Figure 3. Herring fishing areas off Newfoundland’s east (NAFO 3KLPs) and west (NAFO 4R) coasts

Figure 3 is captioned “Herring fishing areas off Newfoundland’s east and west coasts”. It is a map showing the island of Newfoundland and part of Labrador, as well as the north-eastern part of Quebec. The herring fishing areas are marked using lines along the Labrador coast line (at the top – area 2) and along the entire island of Newfoundland starting at the northern tip of the island and around clockwise from area 1/3 to 14.

Conservation Measures

The herring fishery is managed through Integrated Fisheries Management Plans, which identify quota allocations, fishing seasons and areas, as well as the tools used to control and monitor fishing activities, licensing, and regulation.

Specific management measures are also in place in some herring fishing areas to provide protection to the different stock components. For example, all licenced herring fish harvesters operating mobile gear vessels and fixed gear are required to provide detailed logbook records of catch and fishing activity. In addition, the commercial landings are verified at the port as part of the Dockside Monitoring Program.

Herring Landings – Historical View:

Herring Landings
Figure 4. Herring landings by unit area and Total Allowable Catch in NAFO Division 4R (west coast Newfoundland) between 1966 and 2011

Figure 4 is captioned “Herring landings by unit area and Total Allowable Catch in NAFO Division 4R between 1966 and 2011”. It is a stacked area chart showing the trend of historical landings of herring by Newfoundland harvesters in fishing area 4R by unit areas: 4Ra, 4Rb, 4Rc, and 4Rd between 1966 and 2011. The y-axis shows landings in 5,000-tonne increments from 0 to 40,000 t and the x-axis marks each year from 1966 to 2011 (noting only even years in text, e.g., 1966, 1968, 1970, etc.). The table shows the peak herring catch years of 1973, 1980, 1986 and 1991, although landings remain relatively stable between 1992 and 2011 at between 15,000 and 20,000 t (total of all four sub-units of fishing area 4R). The total allowable catch (TAC) is marked every year beginning in 1977 using an asterisks along the chart.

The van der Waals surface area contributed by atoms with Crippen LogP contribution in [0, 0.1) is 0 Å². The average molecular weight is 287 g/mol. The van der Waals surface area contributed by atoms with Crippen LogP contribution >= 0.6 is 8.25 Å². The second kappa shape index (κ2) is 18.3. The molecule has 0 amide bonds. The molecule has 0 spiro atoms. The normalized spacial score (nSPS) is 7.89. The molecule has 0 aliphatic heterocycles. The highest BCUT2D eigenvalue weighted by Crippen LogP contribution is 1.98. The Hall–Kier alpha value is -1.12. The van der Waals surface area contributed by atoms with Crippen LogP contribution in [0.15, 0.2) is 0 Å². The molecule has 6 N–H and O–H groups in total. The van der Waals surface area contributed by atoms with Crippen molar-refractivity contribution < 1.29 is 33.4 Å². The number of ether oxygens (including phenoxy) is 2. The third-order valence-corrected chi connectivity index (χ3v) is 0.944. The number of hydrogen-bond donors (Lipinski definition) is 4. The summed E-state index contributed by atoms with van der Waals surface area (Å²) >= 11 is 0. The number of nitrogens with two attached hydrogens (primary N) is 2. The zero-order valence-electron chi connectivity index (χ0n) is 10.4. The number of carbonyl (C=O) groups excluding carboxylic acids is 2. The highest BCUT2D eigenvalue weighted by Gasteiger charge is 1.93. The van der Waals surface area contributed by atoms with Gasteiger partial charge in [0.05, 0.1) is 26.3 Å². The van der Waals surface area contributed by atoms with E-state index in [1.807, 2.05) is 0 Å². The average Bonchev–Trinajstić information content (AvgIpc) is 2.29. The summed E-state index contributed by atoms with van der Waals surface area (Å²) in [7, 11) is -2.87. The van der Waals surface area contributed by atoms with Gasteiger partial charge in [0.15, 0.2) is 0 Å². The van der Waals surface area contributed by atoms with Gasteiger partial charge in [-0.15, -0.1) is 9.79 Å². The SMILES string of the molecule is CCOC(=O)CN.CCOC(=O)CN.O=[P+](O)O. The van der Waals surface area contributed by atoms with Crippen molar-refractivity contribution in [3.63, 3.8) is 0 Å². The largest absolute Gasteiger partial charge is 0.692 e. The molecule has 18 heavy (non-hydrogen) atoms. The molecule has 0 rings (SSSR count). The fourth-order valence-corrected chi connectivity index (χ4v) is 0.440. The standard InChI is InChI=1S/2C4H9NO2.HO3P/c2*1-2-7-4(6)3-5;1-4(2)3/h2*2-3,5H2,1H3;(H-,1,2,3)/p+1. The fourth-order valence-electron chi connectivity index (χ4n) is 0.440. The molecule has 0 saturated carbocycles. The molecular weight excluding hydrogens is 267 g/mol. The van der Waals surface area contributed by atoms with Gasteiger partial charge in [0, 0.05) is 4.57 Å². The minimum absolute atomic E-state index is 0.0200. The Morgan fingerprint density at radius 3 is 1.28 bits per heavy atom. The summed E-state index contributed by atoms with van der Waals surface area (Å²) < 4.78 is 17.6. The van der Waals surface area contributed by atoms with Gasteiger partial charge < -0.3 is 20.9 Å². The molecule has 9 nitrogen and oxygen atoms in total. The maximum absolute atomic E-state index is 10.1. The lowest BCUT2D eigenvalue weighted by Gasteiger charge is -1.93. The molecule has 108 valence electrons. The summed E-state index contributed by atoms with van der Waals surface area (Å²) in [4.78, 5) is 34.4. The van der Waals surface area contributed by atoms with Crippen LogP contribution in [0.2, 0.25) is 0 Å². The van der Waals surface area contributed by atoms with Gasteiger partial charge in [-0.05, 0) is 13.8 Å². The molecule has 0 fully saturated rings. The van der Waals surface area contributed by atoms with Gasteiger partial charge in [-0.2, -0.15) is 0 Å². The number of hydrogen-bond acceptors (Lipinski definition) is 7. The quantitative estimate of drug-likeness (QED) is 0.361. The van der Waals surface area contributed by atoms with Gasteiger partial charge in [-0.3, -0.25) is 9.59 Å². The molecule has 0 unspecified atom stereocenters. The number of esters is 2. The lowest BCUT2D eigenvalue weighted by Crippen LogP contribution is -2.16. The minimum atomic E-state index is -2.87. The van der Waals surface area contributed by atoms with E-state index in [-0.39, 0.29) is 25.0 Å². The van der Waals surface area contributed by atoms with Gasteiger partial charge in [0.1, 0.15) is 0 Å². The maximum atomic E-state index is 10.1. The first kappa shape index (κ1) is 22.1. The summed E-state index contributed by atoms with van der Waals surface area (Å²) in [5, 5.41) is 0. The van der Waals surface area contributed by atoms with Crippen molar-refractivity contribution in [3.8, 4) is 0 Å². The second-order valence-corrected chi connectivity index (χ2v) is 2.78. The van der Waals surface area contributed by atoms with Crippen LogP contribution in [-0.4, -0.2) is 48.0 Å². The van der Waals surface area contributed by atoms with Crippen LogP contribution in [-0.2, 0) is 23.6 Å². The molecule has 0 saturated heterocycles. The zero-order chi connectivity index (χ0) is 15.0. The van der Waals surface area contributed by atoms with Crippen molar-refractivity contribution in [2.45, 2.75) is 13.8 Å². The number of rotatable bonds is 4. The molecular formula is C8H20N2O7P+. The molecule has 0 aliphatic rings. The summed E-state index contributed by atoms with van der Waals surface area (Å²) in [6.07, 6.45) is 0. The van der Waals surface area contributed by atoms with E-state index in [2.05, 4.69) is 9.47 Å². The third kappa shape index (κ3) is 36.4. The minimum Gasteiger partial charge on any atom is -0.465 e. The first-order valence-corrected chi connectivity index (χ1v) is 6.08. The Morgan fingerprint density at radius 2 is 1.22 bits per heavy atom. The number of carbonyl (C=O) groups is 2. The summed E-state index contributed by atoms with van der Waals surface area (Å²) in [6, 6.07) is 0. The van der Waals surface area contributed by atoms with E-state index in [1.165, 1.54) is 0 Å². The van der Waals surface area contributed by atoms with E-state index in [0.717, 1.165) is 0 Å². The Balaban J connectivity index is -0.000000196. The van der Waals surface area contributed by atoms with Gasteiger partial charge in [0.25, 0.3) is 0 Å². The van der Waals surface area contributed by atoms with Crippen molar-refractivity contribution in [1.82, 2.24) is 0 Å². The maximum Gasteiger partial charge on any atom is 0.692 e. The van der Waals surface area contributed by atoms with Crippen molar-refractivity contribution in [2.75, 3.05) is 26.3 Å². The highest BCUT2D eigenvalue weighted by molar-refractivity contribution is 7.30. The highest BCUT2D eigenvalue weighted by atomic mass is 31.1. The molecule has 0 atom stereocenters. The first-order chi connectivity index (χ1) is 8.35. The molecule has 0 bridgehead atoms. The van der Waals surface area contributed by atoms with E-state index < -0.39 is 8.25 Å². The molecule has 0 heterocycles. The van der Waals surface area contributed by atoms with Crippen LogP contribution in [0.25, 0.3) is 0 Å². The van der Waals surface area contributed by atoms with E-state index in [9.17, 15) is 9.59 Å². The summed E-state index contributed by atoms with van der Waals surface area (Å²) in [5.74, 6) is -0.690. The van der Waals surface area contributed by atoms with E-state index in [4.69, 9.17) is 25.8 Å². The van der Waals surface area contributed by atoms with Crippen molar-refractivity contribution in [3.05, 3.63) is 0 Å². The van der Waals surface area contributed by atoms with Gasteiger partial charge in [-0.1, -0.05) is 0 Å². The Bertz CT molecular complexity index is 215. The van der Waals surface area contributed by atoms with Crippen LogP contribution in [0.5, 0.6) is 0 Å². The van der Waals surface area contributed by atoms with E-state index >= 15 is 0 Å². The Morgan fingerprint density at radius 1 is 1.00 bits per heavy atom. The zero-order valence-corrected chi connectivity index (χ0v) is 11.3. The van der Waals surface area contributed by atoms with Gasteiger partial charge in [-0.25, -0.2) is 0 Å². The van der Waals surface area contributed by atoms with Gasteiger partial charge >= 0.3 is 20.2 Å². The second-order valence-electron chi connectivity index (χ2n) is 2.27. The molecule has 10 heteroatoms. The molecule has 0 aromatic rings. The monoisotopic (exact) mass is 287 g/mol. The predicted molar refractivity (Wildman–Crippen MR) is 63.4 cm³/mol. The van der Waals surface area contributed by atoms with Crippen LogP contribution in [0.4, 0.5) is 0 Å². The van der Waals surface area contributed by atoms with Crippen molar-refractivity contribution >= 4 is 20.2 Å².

Herring Landings
Figure 5. Total herring landings from the main fisheries from 1960 to 2007 (FRCC 2009)

Figure 5 is captioned “Total herring landings from the main fisheries from 1960 and 2007”. It is a two-dimensional column chart that uses the same bar to show both total annual landings of herring each year from 1963 to 2007, as well as the total landings in each of the following fishing areas: 3KLPs, 4R, 4S, 4T, and 4VWX. The y-axis shows landing measurements in 100,000-tonne increments from 0 to 600,000, and the x-axis marks each year (noting in text every five years, e.g., 1960, 1965, etc.). The table shows that the highest herring landings were made in 1969 and 1970 (more than 550,000 t) with the average catch between 1973 and 2000 around 200,000 t. Landings between 2004 and 2007 have hovered around 160,000 t.

Population Estimates

DFO scientists, external experts, and fish harvesters regularly review herring stock assessments and the results are published on the Canadian Science Advisory Secretariat website. DFO assesses 8 main fisheries of herring in eastern Canada.

The population abundance of the four southwest Nova Scotia herring stocks in 4VWX has declined since 2001. The stock has not rebuilt despite reduced catch levels in recent years.

The Gulf of St. Lawrence herring stock (4T) is composed of two components, fall spawners and spring spawners. The abundance of the population of fall spawners remains at a moderate level. The abundance of the population of spring spawners has been declining since 1997 and remains at a low level.

On the west coast of Newfoundland (4R), herring biomass estimates for 2010 and 2011 are higher than those from 2002.

On the east coast of Newfoundland (3KLPs) the status of the fall spawners has improved.

There are signs that the stock is increasing for herring in the Quebec Lower North Shore (4S).

In addition to reviewing herring landing data, various methods of research and assessment are used to estimate abundance, spawning biomass, and fishing mortality. These methods include:

  • acoustic surveys;
  • analytical assessments;
  • catch rates from fishery data;
  • size, weight, condition, and maturity of fish caught, as well as age; and
  • bycatches in other fisheries.

Additional Information